Durban: Their fanaticism a little dampened, Brazilians will nevertheless still duck out of work, close businesses and bring the country to a virtual halt during soccer’s World Cup which kicked off on Friday.
In Brazil, where everything from the national Congress to the currency market stops in its tracks for Brazil games, it is safest to assume that nothing will be working as normal during the month-long tournament it has won a record five times.
On the days Brazil’s yellow-and-green shirted players take to the pitch in South Africa, banks have permission from the central bank to close early, the currency market will operate on shortened hours, and most government agencies will shut down.
Many companies will allow staff to go home early on those days, the first of which comes on Tuesday when Brazil’s team, known simply here as the “Selecao,” faces North Korea. Others install big screens at the office.
Investors breathed a sigh of relief this week when Brazil’s Senate passed the key points of an overhaul of the country’s oil laws seen as a vital reform step ahead of national elections in October.
Analysts had been warning for months that a delay in the approval past the start of the World Cup could have dashed hopes for getting the bill passed for months. Congress will shut down on Brazil game days and many lawmakers treat the tournament as an unofficial recess period.
As banks and companies close, the slack in economic activity is taken up by fans flocking to buy big TVs and, on game days, beer and food in restaurants where the best tables have been booked long in advance.
Sales of televisions at the Eletroshopping retail chain in northeast Brazil are up about 30 percent in the past month, its vice-president Fernando Freitas told Reuters from the city of Recife.
“The Cup-related consumption is really big, especially of the latest generation digital TVs because this World Cup is seen as the most high-tech so far,” he said.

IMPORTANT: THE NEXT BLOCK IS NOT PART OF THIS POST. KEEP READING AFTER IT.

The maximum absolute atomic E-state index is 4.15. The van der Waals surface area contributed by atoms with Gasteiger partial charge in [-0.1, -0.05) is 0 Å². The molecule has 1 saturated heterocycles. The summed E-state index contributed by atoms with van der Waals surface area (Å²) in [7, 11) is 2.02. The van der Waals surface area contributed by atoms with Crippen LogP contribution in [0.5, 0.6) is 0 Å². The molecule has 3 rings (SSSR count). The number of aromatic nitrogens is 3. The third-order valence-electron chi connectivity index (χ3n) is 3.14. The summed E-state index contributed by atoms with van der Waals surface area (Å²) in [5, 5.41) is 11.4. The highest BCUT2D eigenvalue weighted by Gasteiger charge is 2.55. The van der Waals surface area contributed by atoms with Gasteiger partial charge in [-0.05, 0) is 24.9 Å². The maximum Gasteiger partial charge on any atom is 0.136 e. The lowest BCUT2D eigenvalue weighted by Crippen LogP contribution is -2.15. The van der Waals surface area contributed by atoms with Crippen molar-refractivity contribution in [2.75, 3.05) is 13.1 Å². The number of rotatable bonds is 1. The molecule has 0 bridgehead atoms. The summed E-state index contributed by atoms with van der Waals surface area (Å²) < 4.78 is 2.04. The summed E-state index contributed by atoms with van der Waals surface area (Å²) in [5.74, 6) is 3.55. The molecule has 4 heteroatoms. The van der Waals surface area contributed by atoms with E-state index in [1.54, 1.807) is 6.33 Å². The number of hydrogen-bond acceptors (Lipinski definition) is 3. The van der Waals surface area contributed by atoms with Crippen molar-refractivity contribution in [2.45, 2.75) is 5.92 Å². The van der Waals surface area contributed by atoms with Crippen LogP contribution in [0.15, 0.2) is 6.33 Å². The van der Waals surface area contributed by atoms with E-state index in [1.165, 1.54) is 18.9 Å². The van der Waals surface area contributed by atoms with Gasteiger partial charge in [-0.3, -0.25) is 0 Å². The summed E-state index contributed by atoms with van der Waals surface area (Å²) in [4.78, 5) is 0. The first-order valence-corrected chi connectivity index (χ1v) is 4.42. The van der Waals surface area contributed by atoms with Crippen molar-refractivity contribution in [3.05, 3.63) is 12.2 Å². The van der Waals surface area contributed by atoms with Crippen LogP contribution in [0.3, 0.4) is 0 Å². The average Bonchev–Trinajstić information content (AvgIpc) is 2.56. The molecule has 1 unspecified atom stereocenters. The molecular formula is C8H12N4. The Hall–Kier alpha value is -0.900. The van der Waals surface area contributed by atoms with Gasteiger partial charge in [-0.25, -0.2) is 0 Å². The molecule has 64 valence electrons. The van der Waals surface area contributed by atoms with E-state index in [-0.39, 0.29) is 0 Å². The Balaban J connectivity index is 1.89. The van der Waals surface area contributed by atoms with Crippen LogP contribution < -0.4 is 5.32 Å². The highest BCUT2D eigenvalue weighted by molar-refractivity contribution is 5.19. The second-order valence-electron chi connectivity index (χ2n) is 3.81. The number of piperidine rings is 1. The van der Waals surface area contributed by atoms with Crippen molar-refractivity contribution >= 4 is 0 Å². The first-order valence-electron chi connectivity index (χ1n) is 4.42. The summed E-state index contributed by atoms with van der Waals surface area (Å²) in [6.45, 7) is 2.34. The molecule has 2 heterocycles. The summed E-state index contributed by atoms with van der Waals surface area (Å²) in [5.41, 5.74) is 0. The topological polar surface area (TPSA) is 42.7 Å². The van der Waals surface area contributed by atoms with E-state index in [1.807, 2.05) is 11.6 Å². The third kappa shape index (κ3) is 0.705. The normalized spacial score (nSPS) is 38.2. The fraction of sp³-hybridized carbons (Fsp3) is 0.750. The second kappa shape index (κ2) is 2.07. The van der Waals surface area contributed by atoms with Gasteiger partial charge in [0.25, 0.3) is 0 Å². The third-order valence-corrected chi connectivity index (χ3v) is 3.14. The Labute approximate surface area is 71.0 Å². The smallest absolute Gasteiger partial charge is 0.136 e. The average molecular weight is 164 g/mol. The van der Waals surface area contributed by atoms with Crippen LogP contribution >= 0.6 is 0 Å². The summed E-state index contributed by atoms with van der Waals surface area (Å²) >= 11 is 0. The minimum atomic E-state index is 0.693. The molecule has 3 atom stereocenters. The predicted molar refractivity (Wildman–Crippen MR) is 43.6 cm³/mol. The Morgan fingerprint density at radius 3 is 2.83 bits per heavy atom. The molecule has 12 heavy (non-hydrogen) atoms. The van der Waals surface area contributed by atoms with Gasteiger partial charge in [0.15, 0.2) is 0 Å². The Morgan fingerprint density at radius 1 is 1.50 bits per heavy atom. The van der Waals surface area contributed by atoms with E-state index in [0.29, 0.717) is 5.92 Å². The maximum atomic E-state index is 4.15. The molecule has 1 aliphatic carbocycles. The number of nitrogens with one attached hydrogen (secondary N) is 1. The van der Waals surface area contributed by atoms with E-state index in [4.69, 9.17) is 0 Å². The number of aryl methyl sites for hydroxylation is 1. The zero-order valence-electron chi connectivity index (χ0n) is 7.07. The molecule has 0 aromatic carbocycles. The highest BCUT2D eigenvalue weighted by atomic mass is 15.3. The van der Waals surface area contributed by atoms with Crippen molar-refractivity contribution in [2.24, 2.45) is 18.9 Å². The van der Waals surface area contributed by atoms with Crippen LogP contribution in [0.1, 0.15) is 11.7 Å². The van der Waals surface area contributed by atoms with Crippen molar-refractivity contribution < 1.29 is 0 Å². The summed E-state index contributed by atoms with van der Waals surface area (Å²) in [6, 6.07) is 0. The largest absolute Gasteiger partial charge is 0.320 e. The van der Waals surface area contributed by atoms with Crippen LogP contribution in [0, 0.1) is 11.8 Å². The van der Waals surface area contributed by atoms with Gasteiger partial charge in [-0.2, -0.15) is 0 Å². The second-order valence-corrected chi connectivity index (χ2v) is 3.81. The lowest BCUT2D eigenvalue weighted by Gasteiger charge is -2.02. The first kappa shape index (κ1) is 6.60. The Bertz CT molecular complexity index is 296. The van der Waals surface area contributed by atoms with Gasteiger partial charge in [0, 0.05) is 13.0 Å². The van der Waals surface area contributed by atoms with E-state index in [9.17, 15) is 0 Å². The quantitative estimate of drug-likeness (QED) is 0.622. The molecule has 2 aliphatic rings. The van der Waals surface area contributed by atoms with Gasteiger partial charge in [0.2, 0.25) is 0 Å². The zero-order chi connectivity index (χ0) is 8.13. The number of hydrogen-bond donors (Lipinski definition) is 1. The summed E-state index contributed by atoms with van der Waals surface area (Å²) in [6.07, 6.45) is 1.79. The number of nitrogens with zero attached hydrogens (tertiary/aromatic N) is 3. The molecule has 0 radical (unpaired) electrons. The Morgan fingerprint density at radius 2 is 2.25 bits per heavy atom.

The boost is a timely one for retailers, coming shortly after the government withdrew tax breaks on home appliances that have helped fuel a frothing recovery in Latin America’s biggest economy.
Samba Spark Lacking
The party spirit could quickly be doused by a poor Brazilian showing, however. Expectations of a sixth World Cup triumph are high, but they are mixed with misgivings over a team coached by 1994 Cup-winner Dunga that is seen by many as betraying the beautiful, samba style that long defined Brazilian football.
Socrates, a midfielder who was part of the dazzling but ultimately unsuccessful Brazilian team of 1982, was quoted this week as saying that today’s more utilitarian style is an “affront to our culture.”
Brazilians have taken longer to warm up for this year’s tournament than in the past, when expectations of victory and flamboyant football were higher, said 45-year-old factory worker Antenor Assis.
He was watching the opening match on Friday between South Africa and Mexico on a mammoth screen set up for fans on Rio de Janeiro’s famed Copacabana beach.
“It’s only started to infect the country in the past few days. At other times, everyone was really excited from a month before the start,” he said.
But he said a sixth World Cup would be welcome regardless of how it was won.
“Other times, the team has had players the people wanted but we didn’t win. There’s not much time in a World Cup to get it right -- playing beautiful or ugly, you’ve just got to get the goals.”